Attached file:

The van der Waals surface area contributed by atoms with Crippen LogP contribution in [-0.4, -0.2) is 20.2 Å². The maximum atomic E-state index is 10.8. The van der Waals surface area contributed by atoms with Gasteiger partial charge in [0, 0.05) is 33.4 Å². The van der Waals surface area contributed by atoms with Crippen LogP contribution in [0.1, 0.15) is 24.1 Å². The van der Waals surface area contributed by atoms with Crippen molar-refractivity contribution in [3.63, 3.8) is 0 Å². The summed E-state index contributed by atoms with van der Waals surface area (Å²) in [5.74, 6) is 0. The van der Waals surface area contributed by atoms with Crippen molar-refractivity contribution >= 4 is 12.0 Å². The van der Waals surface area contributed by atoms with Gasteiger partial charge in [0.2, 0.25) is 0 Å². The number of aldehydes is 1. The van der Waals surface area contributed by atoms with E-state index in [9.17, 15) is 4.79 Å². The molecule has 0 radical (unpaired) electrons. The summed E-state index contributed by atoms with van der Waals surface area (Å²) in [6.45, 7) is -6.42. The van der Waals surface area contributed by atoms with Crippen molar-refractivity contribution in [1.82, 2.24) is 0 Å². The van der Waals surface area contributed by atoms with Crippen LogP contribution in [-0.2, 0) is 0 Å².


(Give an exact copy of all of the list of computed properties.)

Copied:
The van der Waals surface area contributed by atoms with Crippen LogP contribution in [-0.4, -0.2) is 20.2 Å². The maximum atomic E-state index is 10.8. The van der Waals surface area contributed by atoms with Gasteiger partial charge in [0, 0.05) is 33.4 Å². The van der Waals surface area contributed by atoms with Crippen LogP contribution in [0.1, 0.15) is 24.1 Å². The van der Waals surface area contributed by atoms with Crippen molar-refractivity contribution in [3.63, 3.8) is 0 Å². The summed E-state index contributed by atoms with van der Waals surface area (Å²) in [5.74, 6) is 0. The van der Waals surface area contributed by atoms with Crippen molar-refractivity contribution >= 4 is 12.0 Å². The van der Waals surface area contributed by atoms with Gasteiger partial charge in [0.2, 0.25) is 0 Å². The number of aldehydes is 1. The van der Waals surface area contributed by atoms with E-state index in [9.17, 15) is 4.79 Å². The molecule has 0 radical (unpaired) electrons. The summed E-state index contributed by atoms with van der Waals surface area (Å²) in [6.45, 7) is -6.42. The van der Waals surface area contributed by atoms with Crippen molar-refractivity contribution in [1.82, 2.24) is 0 Å². The van der Waals surface area contributed by atoms with Crippen LogP contribution in [-0.2, 0) is 0 Å².